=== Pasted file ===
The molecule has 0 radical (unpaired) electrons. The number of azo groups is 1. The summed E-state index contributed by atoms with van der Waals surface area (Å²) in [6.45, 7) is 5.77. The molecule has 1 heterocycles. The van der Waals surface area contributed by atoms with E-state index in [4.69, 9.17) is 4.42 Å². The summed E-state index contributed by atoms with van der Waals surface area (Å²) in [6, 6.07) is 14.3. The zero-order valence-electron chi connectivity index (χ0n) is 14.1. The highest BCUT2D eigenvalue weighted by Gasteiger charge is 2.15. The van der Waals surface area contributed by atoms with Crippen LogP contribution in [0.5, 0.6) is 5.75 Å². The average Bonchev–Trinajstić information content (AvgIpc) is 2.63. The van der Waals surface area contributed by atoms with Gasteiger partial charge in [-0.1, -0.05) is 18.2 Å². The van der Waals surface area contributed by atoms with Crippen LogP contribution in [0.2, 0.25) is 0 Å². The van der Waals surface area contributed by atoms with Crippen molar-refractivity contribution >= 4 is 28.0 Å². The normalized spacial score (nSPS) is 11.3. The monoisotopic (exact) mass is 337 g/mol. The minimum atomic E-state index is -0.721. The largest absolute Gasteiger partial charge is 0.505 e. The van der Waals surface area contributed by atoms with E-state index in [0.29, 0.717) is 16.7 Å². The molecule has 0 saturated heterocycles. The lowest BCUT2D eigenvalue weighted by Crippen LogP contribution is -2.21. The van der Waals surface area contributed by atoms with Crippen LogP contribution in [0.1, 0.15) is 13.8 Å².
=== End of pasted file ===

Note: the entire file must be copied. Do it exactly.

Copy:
The molecule has 0 radical (unpaired) electrons. The number of azo groups is 1. The summed E-state index contributed by atoms with van der Waals surface area (Å²) in [6.45, 7) is 5.77. The molecule has 1 heterocycles. The van der Waals surface area contributed by atoms with E-state index in [4.69, 9.17) is 4.42 Å². The summed E-state index contributed by atoms with van der Waals surface area (Å²) in [6, 6.07) is 14.3. The zero-order valence-electron chi connectivity index (χ0n) is 14.1. The highest BCUT2D eigenvalue weighted by Gasteiger charge is 2.15. The van der Waals surface area contributed by atoms with Crippen LogP contribution in [0.5, 0.6) is 5.75 Å². The average Bonchev–Trinajstić information content (AvgIpc) is 2.63. The van der Waals surface area contributed by atoms with Gasteiger partial charge in [-0.1, -0.05) is 18.2 Å². The van der Waals surface area contributed by atoms with Crippen LogP contribution in [0.2, 0.25) is 0 Å². The van der Waals surface area contributed by atoms with Crippen molar-refractivity contribution >= 4 is 28.0 Å². The normalized spacial score (nSPS) is 11.3. The monoisotopic (exact) mass is 337 g/mol. The minimum atomic E-state index is -0.721. The largest absolute Gasteiger partial charge is 0.505 e. The van der Waals surface area contributed by atoms with E-state index in [0.29, 0.717) is 16.7 Å². The molecule has 0 saturated heterocycles. The lowest BCUT2D eigenvalue weighted by Crippen LogP contribution is -2.21. The van der Waals surface area contributed by atoms with Crippen LogP contribution in [0.1, 0.15) is 13.8 Å².